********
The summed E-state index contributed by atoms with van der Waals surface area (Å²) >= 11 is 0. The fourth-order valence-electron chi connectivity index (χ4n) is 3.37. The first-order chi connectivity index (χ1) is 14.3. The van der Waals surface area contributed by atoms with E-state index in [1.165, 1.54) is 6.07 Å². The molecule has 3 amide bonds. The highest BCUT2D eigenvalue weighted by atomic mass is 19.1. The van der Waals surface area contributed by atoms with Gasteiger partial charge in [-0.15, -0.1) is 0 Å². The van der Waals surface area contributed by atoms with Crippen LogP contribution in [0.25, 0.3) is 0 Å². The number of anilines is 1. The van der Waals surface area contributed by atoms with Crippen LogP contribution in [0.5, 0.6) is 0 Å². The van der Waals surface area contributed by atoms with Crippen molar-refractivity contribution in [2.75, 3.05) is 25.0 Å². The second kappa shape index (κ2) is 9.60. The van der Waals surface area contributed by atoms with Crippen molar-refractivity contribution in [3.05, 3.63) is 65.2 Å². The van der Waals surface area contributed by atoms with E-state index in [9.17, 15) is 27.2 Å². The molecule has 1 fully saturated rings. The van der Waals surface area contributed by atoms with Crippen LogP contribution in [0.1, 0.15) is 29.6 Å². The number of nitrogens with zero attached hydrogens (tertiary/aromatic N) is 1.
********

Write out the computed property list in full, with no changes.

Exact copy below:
The summed E-state index contributed by atoms with van der Waals surface area (Å²) >= 11 is 0. The fourth-order valence-electron chi connectivity index (χ4n) is 3.37. The first-order chi connectivity index (χ1) is 14.3. The van der Waals surface area contributed by atoms with E-state index in [1.165, 1.54) is 6.07 Å². The molecule has 3 amide bonds. The highest BCUT2D eigenvalue weighted by atomic mass is 19.1. The van der Waals surface area contributed by atoms with Gasteiger partial charge in [-0.15, -0.1) is 0 Å². The van der Waals surface area contributed by atoms with Crippen LogP contribution in [0.25, 0.3) is 0 Å². The number of anilines is 1. The van der Waals surface area contributed by atoms with Crippen LogP contribution in [0.5, 0.6) is 0 Å². The van der Waals surface area contributed by atoms with Crippen molar-refractivity contribution in [2.75, 3.05) is 25.0 Å². The second kappa shape index (κ2) is 9.60. The van der Waals surface area contributed by atoms with Crippen molar-refractivity contribution in [3.05, 3.63) is 65.2 Å². The van der Waals surface area contributed by atoms with E-state index in [9.17, 15) is 27.2 Å². The molecule has 1 fully saturated rings. The van der Waals surface area contributed by atoms with Crippen LogP contribution in [0.1, 0.15) is 29.6 Å². The number of nitrogens with zero attached hydrogens (tertiary/aromatic N) is 1.